I was honored to yet again have the wonderful opportunity of attending and covering the Brooklyn Horror Film Festival. This year’s festival housed a great lineup, featuring many movies that I was eager to check out, and with it taking place during the weekend of Friday the 13th in October, how could you not be interested? Needless to say, my list of films to see was incredibly long, with SALVATION being one that stood out to me greatly. Everything about this gem captured my attention, and with that being said, its North American premiere did not disappoint.
Directed by Denise Castro, SALVATION depicts Cris (Marina Boti), a young girl faced with undergoing open heart surgery and the emotional toll and mental anguish that tags along with the process leading up to the procedure. While stuck in a dreary hospital with only her mother for company, Cris finds salvation in a charming patient named Victor (Ricard Balada), who claims to be a vampire. His presence is her only beam of light in this dark situation, and as feelings between the two strongly arise, Cris contemplates becoming a vampire herself to become immortal and dodge her impending fate.
The vampire theme was an interesting synopsis twist, as I had no previous knowledge of this element. It definitely made for a solemn addition to the ambiance, shifting between two different gears throughout the film. I would consider SALVATION to be in the wheelhouse of a coming of age horror movie, but the supernatural element ended up being a pleasant surprise, as I feel it acts as a gateway to the film’s core. This story is rather smart and well-written, as it lightly drips with metaphors that a lot of us are faced with throughout our lives. Cris is emotionally and mentally torn with the avoidance of her surgery through the creation of escapism. Victor the vampire, whether real or not, is her way of fabricating an exit strategy to her stressful situation; an avoidance of death. As the clock ticks, she must either come to terms with the realism of her situation, or possibly face death through fabrication and fantasy.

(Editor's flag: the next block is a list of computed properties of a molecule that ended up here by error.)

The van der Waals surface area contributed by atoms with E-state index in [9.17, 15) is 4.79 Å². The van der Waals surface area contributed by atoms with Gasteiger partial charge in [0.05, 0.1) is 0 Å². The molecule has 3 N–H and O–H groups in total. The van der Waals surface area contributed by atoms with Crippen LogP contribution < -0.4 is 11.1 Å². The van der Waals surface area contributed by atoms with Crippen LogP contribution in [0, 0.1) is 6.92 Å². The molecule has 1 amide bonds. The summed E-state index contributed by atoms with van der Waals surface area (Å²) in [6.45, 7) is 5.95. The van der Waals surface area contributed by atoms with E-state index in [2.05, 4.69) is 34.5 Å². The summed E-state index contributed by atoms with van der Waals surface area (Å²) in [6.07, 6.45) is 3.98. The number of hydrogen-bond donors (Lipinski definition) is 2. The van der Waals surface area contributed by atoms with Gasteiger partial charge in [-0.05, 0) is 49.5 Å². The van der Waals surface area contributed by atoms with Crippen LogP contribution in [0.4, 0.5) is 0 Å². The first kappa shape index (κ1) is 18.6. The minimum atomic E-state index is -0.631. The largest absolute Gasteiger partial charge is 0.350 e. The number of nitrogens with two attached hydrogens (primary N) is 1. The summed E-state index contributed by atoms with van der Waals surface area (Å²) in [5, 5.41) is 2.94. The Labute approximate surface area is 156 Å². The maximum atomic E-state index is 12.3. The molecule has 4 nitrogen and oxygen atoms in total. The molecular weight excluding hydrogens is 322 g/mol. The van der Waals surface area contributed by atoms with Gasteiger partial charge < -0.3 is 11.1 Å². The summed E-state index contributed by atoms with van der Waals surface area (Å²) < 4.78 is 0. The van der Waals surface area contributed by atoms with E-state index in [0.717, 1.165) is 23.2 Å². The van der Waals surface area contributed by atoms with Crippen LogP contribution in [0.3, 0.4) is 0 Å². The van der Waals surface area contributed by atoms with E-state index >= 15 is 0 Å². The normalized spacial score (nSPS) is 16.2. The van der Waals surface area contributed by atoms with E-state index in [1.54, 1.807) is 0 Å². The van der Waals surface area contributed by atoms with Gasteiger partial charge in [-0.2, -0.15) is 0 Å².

As a character, the growth Cris endures is powerful and very realistic in the eyes of anyone who’s been faced with a similar situation, especially at her age. Actress Marina Boti provides her character with the perfect amount of fear and hesitation, masked underneath the bold attitude of youth. Both Marina Boti and Ricard Balada do an excellent job capturing the imminent dread of their presented situations, forming a very strong bond in the process. The chosen color scheme also works nicely alongside the main characters, portraying the sense of death while confined inside a melancholy hospital setting.
Having the faint essence of Let the Right One In with a reminiscent splash of Pan’s Labyrinth, SALVATION is a horror film to keep on your radar. I highly recommend this one, as its story showcases what the mind can create when faced with frightening trauma, and the strength one can possess when forced with difficult decisions. Salvation borders on the surreal while maintaining a realistic foundation that will chill you to the core. Be sure to catch this one in a festival near you.